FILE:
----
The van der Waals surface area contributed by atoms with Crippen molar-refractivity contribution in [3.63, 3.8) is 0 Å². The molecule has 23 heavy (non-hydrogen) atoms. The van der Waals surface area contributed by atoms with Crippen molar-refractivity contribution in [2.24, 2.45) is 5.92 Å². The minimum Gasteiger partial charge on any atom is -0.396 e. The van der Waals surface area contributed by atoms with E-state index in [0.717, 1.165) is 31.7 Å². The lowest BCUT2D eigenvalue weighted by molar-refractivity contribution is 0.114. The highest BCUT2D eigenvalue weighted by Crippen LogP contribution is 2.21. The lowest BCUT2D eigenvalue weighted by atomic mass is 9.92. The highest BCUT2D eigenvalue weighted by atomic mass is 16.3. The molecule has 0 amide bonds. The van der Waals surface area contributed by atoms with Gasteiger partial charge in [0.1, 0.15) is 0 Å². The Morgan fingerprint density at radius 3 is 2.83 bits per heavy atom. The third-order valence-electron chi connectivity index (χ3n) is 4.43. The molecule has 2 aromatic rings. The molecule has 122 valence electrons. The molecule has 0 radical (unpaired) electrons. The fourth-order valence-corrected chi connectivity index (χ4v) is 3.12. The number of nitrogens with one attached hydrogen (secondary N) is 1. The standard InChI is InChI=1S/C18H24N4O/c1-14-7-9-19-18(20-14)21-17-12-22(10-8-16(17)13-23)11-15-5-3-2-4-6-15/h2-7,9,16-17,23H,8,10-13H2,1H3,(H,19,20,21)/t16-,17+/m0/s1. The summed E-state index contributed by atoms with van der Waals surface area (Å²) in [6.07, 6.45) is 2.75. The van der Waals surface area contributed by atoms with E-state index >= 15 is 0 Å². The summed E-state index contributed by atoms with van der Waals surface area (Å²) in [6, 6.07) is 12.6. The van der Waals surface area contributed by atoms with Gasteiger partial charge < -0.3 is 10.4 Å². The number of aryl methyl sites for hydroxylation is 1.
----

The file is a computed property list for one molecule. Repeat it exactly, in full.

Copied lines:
The van der Waals surface area contributed by atoms with Crippen molar-refractivity contribution in [3.63, 3.8) is 0 Å². The molecule has 23 heavy (non-hydrogen) atoms. The van der Waals surface area contributed by atoms with Crippen molar-refractivity contribution in [2.24, 2.45) is 5.92 Å². The minimum Gasteiger partial charge on any atom is -0.396 e. The van der Waals surface area contributed by atoms with E-state index in [0.717, 1.165) is 31.7 Å². The lowest BCUT2D eigenvalue weighted by molar-refractivity contribution is 0.114. The highest BCUT2D eigenvalue weighted by Crippen LogP contribution is 2.21. The lowest BCUT2D eigenvalue weighted by atomic mass is 9.92. The highest BCUT2D eigenvalue weighted by atomic mass is 16.3. The molecule has 0 amide bonds. The van der Waals surface area contributed by atoms with Gasteiger partial charge in [0.1, 0.15) is 0 Å². The Morgan fingerprint density at radius 3 is 2.83 bits per heavy atom. The third-order valence-electron chi connectivity index (χ3n) is 4.43. The molecule has 2 aromatic rings. The molecule has 122 valence electrons. The molecule has 0 radical (unpaired) electrons. The fourth-order valence-corrected chi connectivity index (χ4v) is 3.12. The number of nitrogens with one attached hydrogen (secondary N) is 1. The standard InChI is InChI=1S/C18H24N4O/c1-14-7-9-19-18(20-14)21-17-12-22(10-8-16(17)13-23)11-15-5-3-2-4-6-15/h2-7,9,16-17,23H,8,10-13H2,1H3,(H,19,20,21)/t16-,17+/m0/s1. The summed E-state index contributed by atoms with van der Waals surface area (Å²) in [6.07, 6.45) is 2.75. The van der Waals surface area contributed by atoms with E-state index >= 15 is 0 Å². The summed E-state index contributed by atoms with van der Waals surface area (Å²) in [6, 6.07) is 12.6. The van der Waals surface area contributed by atoms with Gasteiger partial charge < -0.3 is 10.4 Å². The number of aryl methyl sites for hydroxylation is 1.